Gordimer’s territory has always been the border between private emotions and external forces. There are no neutral zones where people can rest unobserved. In a land of lies, everyone lives a double life. Only love, the erotic dimension, stands for a sort of liberty, the glimpse of a more truthful existence. Outside the lovers’ chamber, there is a society, greedy, immoral where empathy and responsibility for others, whatever skin colour, are rare. Thus, every meeting becomes instrumental or absurd. In many of her stories, Gordimer reminds us that the future of South Africa is not only a question of votes for all but one that requires immense effort to create a civil spirit, allowing people to look each other in the eye.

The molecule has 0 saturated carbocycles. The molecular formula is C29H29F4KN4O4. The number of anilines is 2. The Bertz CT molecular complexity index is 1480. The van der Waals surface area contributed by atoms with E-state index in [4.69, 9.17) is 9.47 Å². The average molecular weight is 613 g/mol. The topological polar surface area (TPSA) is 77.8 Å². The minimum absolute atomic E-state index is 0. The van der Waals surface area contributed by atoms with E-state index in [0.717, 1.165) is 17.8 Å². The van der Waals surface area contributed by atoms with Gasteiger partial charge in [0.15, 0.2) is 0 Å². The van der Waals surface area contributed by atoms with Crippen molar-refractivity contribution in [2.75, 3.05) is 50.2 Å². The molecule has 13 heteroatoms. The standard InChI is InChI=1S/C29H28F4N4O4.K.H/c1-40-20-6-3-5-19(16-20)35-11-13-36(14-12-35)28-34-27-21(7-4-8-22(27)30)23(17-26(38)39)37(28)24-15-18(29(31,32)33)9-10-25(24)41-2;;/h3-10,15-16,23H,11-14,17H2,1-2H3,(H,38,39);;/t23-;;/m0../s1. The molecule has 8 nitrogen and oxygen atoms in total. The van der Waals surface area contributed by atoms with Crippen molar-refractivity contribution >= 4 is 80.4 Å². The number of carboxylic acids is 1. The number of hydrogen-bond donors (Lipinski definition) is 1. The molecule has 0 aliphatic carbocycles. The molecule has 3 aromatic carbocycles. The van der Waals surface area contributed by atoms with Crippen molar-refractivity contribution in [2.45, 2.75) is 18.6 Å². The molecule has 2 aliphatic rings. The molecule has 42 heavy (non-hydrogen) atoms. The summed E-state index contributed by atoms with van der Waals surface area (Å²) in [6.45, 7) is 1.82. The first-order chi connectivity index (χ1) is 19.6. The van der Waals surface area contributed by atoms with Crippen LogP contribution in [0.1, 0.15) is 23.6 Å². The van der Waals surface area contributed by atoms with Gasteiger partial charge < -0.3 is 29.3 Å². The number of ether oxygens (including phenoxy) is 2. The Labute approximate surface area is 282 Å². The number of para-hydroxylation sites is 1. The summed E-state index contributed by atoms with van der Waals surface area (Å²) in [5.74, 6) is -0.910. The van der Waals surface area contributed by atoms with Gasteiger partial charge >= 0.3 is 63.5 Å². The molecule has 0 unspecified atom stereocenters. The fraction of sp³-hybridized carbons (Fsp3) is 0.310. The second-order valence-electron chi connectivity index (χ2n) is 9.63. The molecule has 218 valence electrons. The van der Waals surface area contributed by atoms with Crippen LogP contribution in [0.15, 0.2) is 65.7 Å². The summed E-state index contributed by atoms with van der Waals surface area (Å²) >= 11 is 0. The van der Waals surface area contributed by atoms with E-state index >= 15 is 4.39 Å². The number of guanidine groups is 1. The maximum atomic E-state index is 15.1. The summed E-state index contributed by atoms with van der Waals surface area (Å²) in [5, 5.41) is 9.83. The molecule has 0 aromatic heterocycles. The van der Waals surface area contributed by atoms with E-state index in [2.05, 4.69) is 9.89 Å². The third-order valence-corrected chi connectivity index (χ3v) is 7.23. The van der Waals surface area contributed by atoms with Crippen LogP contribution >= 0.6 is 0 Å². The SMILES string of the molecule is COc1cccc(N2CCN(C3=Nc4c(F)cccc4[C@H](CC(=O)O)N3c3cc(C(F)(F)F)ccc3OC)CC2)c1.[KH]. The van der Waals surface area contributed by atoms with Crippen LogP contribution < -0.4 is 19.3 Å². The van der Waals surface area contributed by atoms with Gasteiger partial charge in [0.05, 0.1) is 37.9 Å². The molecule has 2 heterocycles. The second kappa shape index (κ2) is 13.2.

The responsibility of love and the loss of understanding, the loss of a grip on the world that comes with the end of love, are central themes in all of Gordimer’s books. She is a moralist of a kind Alfred Nobel would have approved. She finds an uncommitted life not worth living. Her revolutionaries or human rights lawyers may have agonising personal problems, but they do not give up. In her later novels, there are people with energy and vision, as well as those who see nothing clearly – the former women, the latter often men. Gordimer seems to keep her characters at a distance in order to maintain a sense of the unknowable. Then one may discover, as André Brink says, “that one’s very attempt at understanding or confronting the mystery opens up spaces of awareness one has not suspected before.” Her true concerns reach beyond issues of the time to test the limits of human relationships and of language itself.

The Writer’s Mission